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314 Reduced Intensity Stem Cell Transplantation for Accelerated-Phase MyelofibrosisClinically Relevant Abstract

Program: Oral and Poster Abstracts
Type: Oral
Session: 634. Myeloproliferative Syndromes: Clinical and Epidemiological: Transplantation, COVID-19 and Biology Insights
Hematology Disease Topics & Pathways:
Biological, Adults, Clinical Research, Clinically Relevant, Diseases, Real World Evidence, Therapies, Myeloid Malignancies, Technology and Procedures, Study Population, Transplantation, Clinical Practice (e.g. Guidelines, Health Outcomes and Services, and Survivorship, Value; etc.)
Saturday, December 11, 2021: 4:15 PM

Nico Gagelmann1*, Anita Badbaran2*, Markus Ditschkowski, PhD3*, Victoria Panagiota, MD4*, Bruno Cassinat, PharmD, PhD5*, Michael Heuser, MD4, Felicitas R Thol, MD6, Christine Wolschke, MD1*, Rachel B. Salit, MD7, Marie Robin, MD, PhD8, Dietrich W. Beelen, MD9, Bart L. Scott, MD10 and Nicolaus Kroeger, MD11

1Department of Stem Cell Transplantation, University Medical Center Hamburg-Eppendorf, Hamburg, Germany
2Department for Stem Cell Transplantation, University Medical Center Hamburg-Eppendorf, Hamburg, Germany
3Department of Bone Marrow Transplantation, University Hospital Essen, West German Cancer Center, Essen, Germany
4Department of Hematology, Hemostasis, Oncology and Stem Cell Transplantation, Hannover Medical School, Hannover, Germany
5INSERM UMR 1131, Saint-Louis Research Institute, Paris, France
6Department of Hematology, Hemostasis, Oncology and Stem Cell Transplantation, Hannover Medical School, Hanover, Germany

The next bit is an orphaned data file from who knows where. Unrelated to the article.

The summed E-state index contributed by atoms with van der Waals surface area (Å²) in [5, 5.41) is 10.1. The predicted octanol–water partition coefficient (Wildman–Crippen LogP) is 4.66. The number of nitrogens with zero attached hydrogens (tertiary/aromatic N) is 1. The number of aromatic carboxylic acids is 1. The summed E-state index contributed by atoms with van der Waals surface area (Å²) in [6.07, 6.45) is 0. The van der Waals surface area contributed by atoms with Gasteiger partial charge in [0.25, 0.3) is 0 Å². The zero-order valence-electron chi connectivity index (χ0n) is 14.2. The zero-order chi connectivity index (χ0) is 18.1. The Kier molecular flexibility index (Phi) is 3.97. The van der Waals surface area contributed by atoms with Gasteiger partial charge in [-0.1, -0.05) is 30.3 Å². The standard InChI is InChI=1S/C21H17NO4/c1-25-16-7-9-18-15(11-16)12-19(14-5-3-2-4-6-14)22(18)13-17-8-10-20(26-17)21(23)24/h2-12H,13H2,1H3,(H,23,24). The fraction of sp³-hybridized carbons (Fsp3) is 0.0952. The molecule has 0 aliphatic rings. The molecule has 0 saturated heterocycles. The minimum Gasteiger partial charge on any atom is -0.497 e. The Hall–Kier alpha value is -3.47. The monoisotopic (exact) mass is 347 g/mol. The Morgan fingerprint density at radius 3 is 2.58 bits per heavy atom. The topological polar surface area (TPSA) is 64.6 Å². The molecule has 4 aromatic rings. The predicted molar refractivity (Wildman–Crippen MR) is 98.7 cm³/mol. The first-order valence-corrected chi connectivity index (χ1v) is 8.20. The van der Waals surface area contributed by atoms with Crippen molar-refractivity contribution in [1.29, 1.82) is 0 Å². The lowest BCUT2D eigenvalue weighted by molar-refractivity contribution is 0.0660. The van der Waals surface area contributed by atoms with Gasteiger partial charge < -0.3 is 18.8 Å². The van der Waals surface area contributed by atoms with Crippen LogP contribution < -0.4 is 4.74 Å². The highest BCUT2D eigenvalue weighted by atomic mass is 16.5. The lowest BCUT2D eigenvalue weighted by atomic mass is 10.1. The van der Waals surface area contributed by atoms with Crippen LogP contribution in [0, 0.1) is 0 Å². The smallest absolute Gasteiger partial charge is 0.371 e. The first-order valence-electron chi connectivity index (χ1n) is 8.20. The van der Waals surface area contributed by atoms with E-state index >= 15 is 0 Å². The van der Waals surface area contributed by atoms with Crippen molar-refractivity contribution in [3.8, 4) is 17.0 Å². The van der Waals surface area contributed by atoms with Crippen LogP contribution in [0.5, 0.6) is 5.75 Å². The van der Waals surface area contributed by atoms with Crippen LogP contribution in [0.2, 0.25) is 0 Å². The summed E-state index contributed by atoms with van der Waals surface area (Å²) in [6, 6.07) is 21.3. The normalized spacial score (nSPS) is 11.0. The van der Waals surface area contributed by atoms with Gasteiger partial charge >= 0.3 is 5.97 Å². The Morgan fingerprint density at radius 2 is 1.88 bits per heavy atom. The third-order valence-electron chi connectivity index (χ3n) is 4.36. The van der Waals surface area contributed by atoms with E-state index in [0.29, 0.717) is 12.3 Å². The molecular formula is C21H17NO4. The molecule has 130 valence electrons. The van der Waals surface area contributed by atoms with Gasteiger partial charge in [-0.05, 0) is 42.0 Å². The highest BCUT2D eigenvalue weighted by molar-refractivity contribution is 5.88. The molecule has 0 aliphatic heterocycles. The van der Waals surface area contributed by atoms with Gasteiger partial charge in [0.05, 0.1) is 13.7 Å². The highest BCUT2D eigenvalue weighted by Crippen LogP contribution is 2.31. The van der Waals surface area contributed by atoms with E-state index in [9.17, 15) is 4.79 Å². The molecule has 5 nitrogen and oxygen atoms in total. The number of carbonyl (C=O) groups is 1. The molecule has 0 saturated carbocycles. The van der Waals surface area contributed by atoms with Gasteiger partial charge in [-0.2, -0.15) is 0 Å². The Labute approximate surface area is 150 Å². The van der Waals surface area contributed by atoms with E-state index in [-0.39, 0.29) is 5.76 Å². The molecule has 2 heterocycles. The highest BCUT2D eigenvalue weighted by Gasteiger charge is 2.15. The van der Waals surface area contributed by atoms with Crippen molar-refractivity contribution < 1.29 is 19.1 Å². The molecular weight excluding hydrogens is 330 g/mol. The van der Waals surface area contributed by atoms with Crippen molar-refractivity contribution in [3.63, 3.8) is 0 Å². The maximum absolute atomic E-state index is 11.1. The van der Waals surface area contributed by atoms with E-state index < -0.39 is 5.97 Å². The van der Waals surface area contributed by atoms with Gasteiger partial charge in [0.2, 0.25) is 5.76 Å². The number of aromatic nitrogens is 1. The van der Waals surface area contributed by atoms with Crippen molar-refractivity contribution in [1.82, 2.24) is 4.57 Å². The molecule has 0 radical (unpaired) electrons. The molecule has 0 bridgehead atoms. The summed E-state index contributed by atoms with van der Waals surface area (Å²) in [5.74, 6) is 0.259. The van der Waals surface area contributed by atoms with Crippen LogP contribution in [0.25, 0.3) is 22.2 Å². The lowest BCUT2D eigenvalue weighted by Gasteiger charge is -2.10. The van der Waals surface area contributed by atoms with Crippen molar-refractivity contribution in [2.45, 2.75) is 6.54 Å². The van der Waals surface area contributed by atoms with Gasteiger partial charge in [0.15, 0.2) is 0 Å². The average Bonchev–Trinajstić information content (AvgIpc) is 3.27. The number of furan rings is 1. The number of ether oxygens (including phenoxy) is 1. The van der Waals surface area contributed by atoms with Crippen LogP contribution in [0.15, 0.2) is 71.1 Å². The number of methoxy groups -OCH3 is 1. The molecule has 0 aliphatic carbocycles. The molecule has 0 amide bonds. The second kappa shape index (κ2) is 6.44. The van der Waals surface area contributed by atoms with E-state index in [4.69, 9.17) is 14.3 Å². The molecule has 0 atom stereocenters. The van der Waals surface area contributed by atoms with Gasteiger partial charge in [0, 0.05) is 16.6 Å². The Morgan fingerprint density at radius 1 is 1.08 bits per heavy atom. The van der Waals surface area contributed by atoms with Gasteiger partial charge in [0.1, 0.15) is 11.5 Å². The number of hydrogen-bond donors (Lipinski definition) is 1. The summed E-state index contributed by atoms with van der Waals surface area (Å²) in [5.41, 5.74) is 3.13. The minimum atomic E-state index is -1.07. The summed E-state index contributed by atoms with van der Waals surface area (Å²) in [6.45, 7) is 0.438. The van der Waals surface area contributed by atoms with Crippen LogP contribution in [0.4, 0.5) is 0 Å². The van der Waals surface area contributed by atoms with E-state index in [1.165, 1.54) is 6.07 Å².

7Clinical Research Division, Fred Hutchinson Cancer Research Center, Seattle, WA
8Hopital Saint-Louis, Paris Cedex 10, France
9Department of Bone Marrow Transplantation, University of Essen, Essen, Germany
10Fred Hutchinson Cancer Research Center, Seattle, WA
11University Medical Center Hamburg-Eppendorf, Hamburg, Germany

Background

Circulating peripheral blasts ≥1% have long been considered an unfavorable feature for patients with primary myelofibrosis. Recent findings (Masarova et al. Cancer 2020) suggested more differentiated impact of blasts on outcome. However, accelerated-phase (AP) myelofibrosis, which is currently defined by circulating blasts 10-19%, usually confers worse outcome. The outcome of allogeneic stem cell transplantation for AP myelofibrosis has not been evaluated yet.

Patients and Methods

Thirty-five out of 349 patients with primary or secondary myelofibrosis undergoing reduced intensity allogeneic stem cell transplantation were reported as AP (10-19% blasts) at time of transplantation. Outcome of these patients was compared to patients with circulating blasts: 0% (n=135), 1-4% (n=146), and 5-9% (n=33). Conditioning consisted of busulfan/fludarabine, fludarabine/melphalan, or fludarabine/TBI2Gy.

Results

Characteristics. The median blast percentage in the AP group was 14% (10-19%). More patients in the AP group appeared to have secondary myelofibrosis (40%) compared with patients with the 0% blasts (21%), the 1-4% blasts (31%), and 5-9% blasts group (30%, P=0.08). The median hemoglobin levels decreased with blast group: 9.7g/dl (0%), 9.5g/dl (1-4%), 9.4g/dl (5-9%), and 9.0g/dl (AP). In contrast, median leukocyte counts appeared to be increased: 7.2, 9.5, 16.9, and 13.6 x 109/l, respectively. More patients in the AP group presented with constitutional symptoms (71%). There was no difference in frequency of driver mutations (P=0.57) and presence of high-risk mutation profile (defined as ASXL1, SRSF2, IDH1/2, EZH2; P=0.93). Most patients in each group received matched unrelated donor transplants (P=0.61).